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User
Posted 08 May 2018 19:24:58(UTC)

How normal is it for treatment to be delayed? I always get my preparation timed correctly but over 90% of the time some other bloke doesn't (either bladder content and/or too much wind)!. This is completely messing up my preparation. I'm sick of being told to go and empty my bowel (unlikely) and start water again? For 15 minutes treatment I am regularly there for one and three quarter hours!!! I'm going to change to get early appointments as it must be compromising my treatment. It must make the timing for the microenema wrong too! Sick!

User
Posted 08 May 2018 19:29:28(UTC)

That may be a quirk of some hospitals - it isn't true of them all. There again, J always had the 8.30 or 8.45 appointment so perhaps was lucky?

"Life can only be understood backwards; but it must be lived forwards." Soren Kierkegaard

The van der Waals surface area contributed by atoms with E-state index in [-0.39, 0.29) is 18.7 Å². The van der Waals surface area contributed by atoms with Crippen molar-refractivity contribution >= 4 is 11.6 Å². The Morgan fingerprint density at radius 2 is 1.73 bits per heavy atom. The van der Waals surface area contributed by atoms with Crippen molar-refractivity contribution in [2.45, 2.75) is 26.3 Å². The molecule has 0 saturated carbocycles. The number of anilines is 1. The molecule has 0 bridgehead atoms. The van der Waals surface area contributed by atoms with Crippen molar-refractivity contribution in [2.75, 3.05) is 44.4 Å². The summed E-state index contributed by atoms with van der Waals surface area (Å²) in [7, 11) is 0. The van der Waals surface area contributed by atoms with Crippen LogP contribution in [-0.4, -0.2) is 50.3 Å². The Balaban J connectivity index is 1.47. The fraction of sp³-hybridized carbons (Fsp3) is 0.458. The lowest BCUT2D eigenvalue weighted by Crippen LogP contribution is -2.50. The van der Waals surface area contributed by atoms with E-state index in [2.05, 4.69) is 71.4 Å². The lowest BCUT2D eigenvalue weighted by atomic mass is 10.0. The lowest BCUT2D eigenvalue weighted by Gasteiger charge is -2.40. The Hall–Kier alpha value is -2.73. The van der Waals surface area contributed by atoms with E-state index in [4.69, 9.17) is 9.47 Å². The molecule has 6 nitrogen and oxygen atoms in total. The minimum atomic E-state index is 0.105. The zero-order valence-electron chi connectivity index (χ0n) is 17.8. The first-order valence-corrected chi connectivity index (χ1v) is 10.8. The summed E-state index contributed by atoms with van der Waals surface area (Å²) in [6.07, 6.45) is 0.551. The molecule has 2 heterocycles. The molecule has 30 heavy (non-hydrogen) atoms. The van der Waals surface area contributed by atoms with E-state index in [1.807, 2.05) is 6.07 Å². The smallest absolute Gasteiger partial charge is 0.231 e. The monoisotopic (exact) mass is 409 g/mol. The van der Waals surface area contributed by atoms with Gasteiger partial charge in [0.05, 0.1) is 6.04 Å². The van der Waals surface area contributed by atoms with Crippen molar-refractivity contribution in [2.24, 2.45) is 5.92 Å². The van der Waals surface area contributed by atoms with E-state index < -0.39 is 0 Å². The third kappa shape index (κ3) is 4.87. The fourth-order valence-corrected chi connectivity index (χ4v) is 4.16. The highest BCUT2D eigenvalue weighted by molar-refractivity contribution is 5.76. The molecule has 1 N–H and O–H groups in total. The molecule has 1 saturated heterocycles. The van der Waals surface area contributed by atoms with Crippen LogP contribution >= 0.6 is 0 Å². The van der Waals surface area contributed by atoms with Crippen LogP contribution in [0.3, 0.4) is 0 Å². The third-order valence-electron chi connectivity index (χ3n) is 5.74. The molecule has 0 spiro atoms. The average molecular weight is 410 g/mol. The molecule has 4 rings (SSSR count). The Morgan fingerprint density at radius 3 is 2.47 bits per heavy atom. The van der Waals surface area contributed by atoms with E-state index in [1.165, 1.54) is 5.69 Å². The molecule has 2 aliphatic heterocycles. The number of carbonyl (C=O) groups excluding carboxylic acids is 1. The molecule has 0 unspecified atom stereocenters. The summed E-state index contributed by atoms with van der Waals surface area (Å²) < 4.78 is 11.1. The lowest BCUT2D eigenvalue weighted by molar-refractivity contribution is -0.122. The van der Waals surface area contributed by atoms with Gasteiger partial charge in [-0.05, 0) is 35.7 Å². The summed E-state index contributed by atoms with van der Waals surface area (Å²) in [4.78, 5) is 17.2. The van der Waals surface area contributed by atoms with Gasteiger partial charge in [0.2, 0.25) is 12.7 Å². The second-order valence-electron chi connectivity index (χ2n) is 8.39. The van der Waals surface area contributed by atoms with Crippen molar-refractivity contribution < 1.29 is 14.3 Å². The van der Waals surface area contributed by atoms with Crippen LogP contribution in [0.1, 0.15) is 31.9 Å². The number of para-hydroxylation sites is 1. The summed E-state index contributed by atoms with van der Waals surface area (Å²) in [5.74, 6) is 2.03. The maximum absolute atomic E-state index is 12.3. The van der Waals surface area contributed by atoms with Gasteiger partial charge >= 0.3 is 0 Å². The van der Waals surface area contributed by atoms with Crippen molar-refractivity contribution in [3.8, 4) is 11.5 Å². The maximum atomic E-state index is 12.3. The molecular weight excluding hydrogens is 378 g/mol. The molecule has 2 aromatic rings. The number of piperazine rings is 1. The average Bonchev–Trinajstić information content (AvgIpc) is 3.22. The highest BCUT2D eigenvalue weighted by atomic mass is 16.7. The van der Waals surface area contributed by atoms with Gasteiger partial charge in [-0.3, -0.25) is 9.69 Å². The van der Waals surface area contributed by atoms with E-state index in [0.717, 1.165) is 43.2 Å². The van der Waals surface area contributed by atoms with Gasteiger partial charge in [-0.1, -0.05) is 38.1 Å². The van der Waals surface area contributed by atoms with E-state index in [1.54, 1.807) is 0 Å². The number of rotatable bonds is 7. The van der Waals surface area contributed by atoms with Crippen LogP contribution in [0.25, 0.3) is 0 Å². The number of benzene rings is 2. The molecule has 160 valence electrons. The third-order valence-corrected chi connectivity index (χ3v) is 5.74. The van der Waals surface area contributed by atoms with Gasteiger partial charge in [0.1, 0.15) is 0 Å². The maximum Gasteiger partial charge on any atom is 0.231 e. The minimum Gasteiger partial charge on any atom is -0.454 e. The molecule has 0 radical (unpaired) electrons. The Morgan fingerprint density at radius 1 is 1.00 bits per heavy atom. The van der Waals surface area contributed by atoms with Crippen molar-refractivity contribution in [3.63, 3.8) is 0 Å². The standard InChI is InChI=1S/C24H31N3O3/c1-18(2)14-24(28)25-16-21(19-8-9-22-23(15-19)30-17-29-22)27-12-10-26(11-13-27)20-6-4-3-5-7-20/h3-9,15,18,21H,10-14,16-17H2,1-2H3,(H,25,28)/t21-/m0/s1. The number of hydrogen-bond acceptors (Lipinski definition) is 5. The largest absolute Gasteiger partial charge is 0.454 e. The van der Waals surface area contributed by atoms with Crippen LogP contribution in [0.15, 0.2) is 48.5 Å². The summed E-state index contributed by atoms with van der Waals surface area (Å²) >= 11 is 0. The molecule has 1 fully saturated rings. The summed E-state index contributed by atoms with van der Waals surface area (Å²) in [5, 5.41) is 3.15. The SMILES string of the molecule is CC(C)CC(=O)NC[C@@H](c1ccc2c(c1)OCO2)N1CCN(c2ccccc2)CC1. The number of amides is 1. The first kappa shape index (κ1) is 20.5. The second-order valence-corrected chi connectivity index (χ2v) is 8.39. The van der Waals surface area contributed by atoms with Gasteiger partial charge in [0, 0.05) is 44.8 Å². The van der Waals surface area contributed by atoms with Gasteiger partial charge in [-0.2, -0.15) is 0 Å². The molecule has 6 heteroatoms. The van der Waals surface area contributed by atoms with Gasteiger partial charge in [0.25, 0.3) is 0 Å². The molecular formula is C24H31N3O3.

User
Posted 08 May 2018 20:50:23(UTC)

Well I'm going to try and get the 8:30 or 8:45 appointment. It is a joke. I feel sorry for the staff as they often go past their finish time. It's also not necessarily the fault of other patients with "gas" problems!

User
Posted 08 May 2018 21:10:01(UTC)

Today you had a gentleman who was staying in a ward who wet himself in the waiting area waiting for a porter to take him back to his ward. Poor man new it was coming! The other gentleman who delayed everyone elses' treatment had uncontrollable flatulence? This is supposed to be a centre of excellence for god's sake!!!

User
Posted 08 May 2018 21:46:33(UTC)
My treatment was rarely on time. Most days it was 15-30 minutes late by which time I was bursting.
Sometimes the team would ask us to delay drinking the requisite amount of water to fit around things.
The delays were often due to how busy they were and the time for some people getting in and out being extended for whatever reason.
User
Posted 08 May 2018 21:53:57(UTC)

I have been at RT suite when appointments have been delayed because very young children and vulnerable adults with learning difficulties etc need so much more time from the staff. I was always just thankful that it wasn't my child or relative; it must be terrible to go through such treatment if you don't really understand what is happening.